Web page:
If you have ever heard of an OSPF network routing protocol, you might be wondering what they actually entail. There are in fact different network types that are supported by OSPF. The types all behave a little different between configurations. Here’s how it works.
What Is OSPF?
It is important to understand what OSPF is before we go any further. The acronym stands for “open shortest path first.” OSPF is a routing protocol for IP networks that uses a link sat routing algorithm. It is an IGP and is normally found in enterprise networks rather than service provider networks.
To put it more simply, the OSPF protocol is looking for the shortest route to a destination. It uses the network’s algorithm to calculate out which path makes the most sense. Of course, this decision happens in a split second with all of the work happening on an unseen level.
A routing protocol operates through the Request for Comments (RFC) process and involves open written commentary in an effort to make this type of technology standard. Routed protocols forward data through routers. Routers must be able to interpret the data in order for it to use it correctly. There are also dynamic routers that support a routed protocol through routing tables. OSPF is one such protocol.
OSPF also use what is known as the “hello procedure.” Hello packets are sent by OSPF routers, which will change the cost of links to neighbouring routers. Hellos are used through multicast when routers are able to detect one another and the wired routers send hello packets out to each other. Then, they can have a two-way relationship, as long as all of the parties are amicable.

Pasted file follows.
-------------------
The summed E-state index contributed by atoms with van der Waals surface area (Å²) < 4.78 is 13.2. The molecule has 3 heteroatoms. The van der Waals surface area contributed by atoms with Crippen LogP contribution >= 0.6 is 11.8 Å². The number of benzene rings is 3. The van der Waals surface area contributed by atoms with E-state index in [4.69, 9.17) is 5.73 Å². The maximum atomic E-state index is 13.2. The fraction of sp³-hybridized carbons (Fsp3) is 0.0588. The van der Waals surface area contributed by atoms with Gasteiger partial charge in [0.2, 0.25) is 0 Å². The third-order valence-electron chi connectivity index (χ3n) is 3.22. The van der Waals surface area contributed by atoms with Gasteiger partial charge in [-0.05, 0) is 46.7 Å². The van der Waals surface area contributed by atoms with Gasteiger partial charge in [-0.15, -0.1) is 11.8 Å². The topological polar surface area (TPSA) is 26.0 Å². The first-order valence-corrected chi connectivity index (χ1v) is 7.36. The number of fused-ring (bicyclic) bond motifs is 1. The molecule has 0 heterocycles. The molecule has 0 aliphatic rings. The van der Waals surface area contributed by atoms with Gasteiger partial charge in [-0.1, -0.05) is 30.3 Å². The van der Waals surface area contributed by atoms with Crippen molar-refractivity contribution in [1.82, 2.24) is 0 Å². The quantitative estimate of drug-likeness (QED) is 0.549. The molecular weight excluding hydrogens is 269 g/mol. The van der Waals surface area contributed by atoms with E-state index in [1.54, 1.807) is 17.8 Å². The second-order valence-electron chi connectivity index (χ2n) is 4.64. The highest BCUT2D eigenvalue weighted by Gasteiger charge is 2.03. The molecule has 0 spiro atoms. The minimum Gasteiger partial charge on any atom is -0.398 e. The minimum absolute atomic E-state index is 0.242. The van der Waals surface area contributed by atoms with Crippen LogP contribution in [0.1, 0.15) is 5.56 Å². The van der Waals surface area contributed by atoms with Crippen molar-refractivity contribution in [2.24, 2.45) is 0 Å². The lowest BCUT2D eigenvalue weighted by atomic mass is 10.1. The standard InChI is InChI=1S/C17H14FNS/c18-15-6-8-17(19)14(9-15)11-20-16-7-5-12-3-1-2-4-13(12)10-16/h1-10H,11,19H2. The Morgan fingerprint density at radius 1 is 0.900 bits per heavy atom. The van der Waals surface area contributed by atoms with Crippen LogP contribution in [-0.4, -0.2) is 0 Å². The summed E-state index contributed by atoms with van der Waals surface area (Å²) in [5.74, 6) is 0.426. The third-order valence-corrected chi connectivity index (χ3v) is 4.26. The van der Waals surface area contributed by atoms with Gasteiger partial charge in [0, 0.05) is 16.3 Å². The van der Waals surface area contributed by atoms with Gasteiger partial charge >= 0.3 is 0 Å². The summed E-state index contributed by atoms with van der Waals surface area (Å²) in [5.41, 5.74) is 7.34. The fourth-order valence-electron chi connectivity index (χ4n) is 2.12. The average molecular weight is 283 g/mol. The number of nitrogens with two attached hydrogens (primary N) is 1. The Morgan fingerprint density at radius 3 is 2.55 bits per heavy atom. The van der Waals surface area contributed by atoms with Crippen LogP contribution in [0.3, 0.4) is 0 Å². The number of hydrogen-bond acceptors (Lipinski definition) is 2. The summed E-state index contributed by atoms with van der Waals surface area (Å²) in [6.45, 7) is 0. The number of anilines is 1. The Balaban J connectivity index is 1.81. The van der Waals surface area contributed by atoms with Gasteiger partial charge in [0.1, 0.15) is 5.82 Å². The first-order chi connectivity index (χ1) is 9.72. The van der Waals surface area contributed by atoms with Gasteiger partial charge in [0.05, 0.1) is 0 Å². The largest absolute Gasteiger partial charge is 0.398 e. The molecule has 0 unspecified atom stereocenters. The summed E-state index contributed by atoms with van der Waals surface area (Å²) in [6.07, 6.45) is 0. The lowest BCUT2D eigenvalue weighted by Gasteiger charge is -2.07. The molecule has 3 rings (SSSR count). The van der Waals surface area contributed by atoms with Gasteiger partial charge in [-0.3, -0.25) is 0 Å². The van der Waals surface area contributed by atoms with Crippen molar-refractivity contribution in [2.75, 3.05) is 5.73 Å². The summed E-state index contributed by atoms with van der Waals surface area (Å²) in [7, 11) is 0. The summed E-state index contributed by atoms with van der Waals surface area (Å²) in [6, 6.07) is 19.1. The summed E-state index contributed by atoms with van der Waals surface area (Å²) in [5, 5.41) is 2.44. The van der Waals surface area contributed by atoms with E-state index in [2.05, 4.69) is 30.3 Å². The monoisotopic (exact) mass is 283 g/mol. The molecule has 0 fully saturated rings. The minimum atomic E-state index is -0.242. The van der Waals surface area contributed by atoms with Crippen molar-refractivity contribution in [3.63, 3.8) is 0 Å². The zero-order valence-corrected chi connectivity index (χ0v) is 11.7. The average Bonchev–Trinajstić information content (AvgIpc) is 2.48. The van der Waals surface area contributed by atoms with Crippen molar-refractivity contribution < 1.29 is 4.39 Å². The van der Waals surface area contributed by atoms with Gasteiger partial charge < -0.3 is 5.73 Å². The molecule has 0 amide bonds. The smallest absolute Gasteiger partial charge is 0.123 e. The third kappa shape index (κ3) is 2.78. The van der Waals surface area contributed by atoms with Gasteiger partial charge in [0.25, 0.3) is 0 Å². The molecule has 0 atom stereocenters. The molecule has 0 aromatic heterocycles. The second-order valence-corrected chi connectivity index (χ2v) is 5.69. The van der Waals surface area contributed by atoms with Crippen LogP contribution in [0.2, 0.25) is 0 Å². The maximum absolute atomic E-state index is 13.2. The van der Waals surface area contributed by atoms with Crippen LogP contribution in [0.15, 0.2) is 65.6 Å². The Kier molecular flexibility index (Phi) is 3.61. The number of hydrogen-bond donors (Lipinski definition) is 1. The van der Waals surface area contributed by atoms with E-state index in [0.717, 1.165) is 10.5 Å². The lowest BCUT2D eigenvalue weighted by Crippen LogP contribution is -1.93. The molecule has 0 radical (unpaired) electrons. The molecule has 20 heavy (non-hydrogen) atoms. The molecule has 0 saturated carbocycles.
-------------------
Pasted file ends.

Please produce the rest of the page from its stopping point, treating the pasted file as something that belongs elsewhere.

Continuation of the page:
Types Of OSPF Networks
Now, let’s take a look at the different types of OSPF networks that are out there.
- Point-to-point: A point-to-point network is a single circuit that connects multiple OSPF routers. The purpose is to create a single-neighbour relationship. It is often seen in PPP or HDLC in this case. This is the simplest type of network.
- Point-to-multipoint: With a point-to-multipoint setup, OSPF is allowed to operate like the routers are connected with point-to-point links and not an NBMA network. Every link in this configuration is treated as if it were a point-to-point link.
- Broadcast: With this OSPF configuration, two or more OSPF routers are connected using an Ethernet or FDDI connection. With the use of OSPF Hellos, neighbour relationships are developed. A designated router and back up router are made with adjacencies to them. A broadcast interface has Layer 2 capabilities, which is standard.
- Non-broadcast multi-access: An NBMA network does not allow broadcasts automatically. Frame relay and ATM are both examples of an NBMA. They also have the potential for multiple adjacencies. They do not all, however, send broadcasts and cannot be sure that the right relationships will in fact form.
If two OSPF routers would like to establish adjacency across a common link, then the routers have to be on the same OSPF network type. If there are different type sat plays, there will be a lot of frustrations, because the interoperability is inevitable. It is the most common reason for OSPF failure, so make sure to see how your router is configured before trying to set up anything else.
Hey, it’s James here. I’m the founder and editor here at RiverstoneNet.com. I’m a network engineer during the day and a blogger at night. Let me know if I can help you with choosing a new modem/router or troubleshooting your Internet connection.